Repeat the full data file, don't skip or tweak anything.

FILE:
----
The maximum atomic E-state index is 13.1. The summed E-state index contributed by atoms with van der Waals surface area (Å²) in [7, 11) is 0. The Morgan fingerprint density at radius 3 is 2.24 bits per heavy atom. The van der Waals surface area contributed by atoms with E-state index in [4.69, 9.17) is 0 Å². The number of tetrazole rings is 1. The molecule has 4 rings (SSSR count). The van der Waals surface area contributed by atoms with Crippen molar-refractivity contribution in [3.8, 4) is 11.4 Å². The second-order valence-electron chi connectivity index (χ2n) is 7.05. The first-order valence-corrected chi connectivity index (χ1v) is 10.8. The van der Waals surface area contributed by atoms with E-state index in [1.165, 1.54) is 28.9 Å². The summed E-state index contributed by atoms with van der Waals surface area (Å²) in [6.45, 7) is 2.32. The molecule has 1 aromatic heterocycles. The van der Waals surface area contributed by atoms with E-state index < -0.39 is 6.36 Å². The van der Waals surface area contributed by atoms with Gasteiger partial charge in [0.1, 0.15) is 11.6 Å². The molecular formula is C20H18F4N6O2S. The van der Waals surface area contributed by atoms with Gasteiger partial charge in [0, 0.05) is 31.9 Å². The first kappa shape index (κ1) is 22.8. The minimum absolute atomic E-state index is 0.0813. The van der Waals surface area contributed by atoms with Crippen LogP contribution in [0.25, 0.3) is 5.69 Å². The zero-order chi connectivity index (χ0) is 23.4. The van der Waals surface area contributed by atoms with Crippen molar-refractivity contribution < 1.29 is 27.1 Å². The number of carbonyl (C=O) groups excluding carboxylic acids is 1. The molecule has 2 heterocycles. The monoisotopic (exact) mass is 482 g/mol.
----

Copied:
The maximum atomic E-state index is 13.1. The summed E-state index contributed by atoms with van der Waals surface area (Å²) in [7, 11) is 0. The Morgan fingerprint density at radius 3 is 2.24 bits per heavy atom. The van der Waals surface area contributed by atoms with E-state index in [4.69, 9.17) is 0 Å². The number of tetrazole rings is 1. The molecule has 4 rings (SSSR count). The van der Waals surface area contributed by atoms with Crippen molar-refractivity contribution in [3.8, 4) is 11.4 Å². The second-order valence-electron chi connectivity index (χ2n) is 7.05. The first-order valence-corrected chi connectivity index (χ1v) is 10.8. The van der Waals surface area contributed by atoms with E-state index in [1.165, 1.54) is 28.9 Å². The summed E-state index contributed by atoms with van der Waals surface area (Å²) in [6.45, 7) is 2.32. The molecule has 1 aromatic heterocycles. The van der Waals surface area contributed by atoms with E-state index < -0.39 is 6.36 Å². The van der Waals surface area contributed by atoms with Gasteiger partial charge in [0.1, 0.15) is 11.6 Å². The molecular formula is C20H18F4N6O2S. The van der Waals surface area contributed by atoms with Gasteiger partial charge in [0, 0.05) is 31.9 Å². The first kappa shape index (κ1) is 22.8. The minimum absolute atomic E-state index is 0.0813. The van der Waals surface area contributed by atoms with Crippen LogP contribution in [0.25, 0.3) is 5.69 Å². The zero-order chi connectivity index (χ0) is 23.4. The van der Waals surface area contributed by atoms with Crippen molar-refractivity contribution < 1.29 is 27.1 Å². The number of carbonyl (C=O) groups excluding carboxylic acids is 1. The molecule has 2 heterocycles. The monoisotopic (exact) mass is 482 g/mol.